As we discussed, today’s industry has become customer focused. It is important to note here that customers is not only the person who is paying bucks to develop the product. Instead, there are other people involved in the project who are classified as external or internal customers. Identify all customers and include them in your process.
Customers provide requirements for your project or develop your product. These requirements can fall in the spectrum of general needs to explicit specifications. Skilled business analysts in your team can play an important role in deriving and documenting good requirements. Customers’ expectations set your quality standards. They can give feedback about your product in form of appreciation, suggestions, recommendations and complaints. Customer’s feedback sets your next targets and help you to improve further.
Variation and Processes
Variation is a characteristic of any production process and variations may introduce defects. Although every project is unique, yet there can be several tasks in different projects that are repeated. Identifying such tasks and defining a procedure for them is a step towards improved quality.
You can establish standard procedures for different activities in your organization. For example, in software industry you can define coding conventions, requirements management process and quality assurance process. Internal audits and reviews can be conducted to make sure that process are duly followed in the organization.
A process uses techniques to transform customer requirements into required outputs.
An improved process leads to delivery of an improved product. This is in accordance with the 85/15 rule which states that
85% of the problems in our work lay within the process itself and are under the control of management. 15% (or less) of process problems are under the control of employees.
The aforementioned principle emphasis on the management to improve process and see what caused a problem or defect to occur. This reflects one of the tenets of modern approach which tells to improve system instead of blaming workers for poor quality.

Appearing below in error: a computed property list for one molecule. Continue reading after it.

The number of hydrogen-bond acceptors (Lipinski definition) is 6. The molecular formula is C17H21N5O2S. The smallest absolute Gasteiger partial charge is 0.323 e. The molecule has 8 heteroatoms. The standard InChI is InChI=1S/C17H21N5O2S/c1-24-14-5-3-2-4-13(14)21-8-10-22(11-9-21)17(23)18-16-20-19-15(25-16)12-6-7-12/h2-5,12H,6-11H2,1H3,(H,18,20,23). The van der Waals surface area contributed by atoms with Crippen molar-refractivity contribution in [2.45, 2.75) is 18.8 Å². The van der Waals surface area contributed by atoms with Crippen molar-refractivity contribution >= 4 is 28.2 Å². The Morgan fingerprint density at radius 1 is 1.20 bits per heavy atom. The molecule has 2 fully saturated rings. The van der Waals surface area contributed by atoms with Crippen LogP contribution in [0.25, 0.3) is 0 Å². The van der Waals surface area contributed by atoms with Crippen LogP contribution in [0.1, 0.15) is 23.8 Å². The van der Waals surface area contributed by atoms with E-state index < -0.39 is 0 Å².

Continuous Improvement and Controls
As the name implies, your organization shall strive for continuous improvement. The strategy of meeting required specifications only means you are working only enough to escape punishments or penalties. It means you are keeping your interest safe but it does not enhance your competitiveness. Exceeding customer expectations is the key towards fully satisfied customer.
Controls refer to the means available to completely develop the product. Continuous improvement means you regularly check your processes and practices for any room for improvements. This also include working on the elimination of root causes of problems to avoid them occurring again in the future.
Leadership is the unifying force that keeps all the components of quality together.
Leadership is responsible to steer the company towards its vision. Effective leaders know their job. The goal is to improve performance and quality of output while taking adequate care of the employees and their morale.
This ends our quality journey through traditional and modern era. It is time to summarize our learning so far. The concept of quality has greatly changed. In today’s world, organizations have become customer focused and their expectations set the standard of quality. Now, it is believed that management is responsible to create a system which can produce a good quality product.
We talked about several models to improve quality standards in an organization. Subsequently, we discussed the wheel of quality in detail which can be implemented in any organization to deliver quality product that satisfies customer. Training is the foundation of quality.
The enhanced skill set of employees is used to take requirements from customers, undergo through a process with aim of continuous improvement. The leadership or top management keeps all these pieces together to make the wheel of quality work.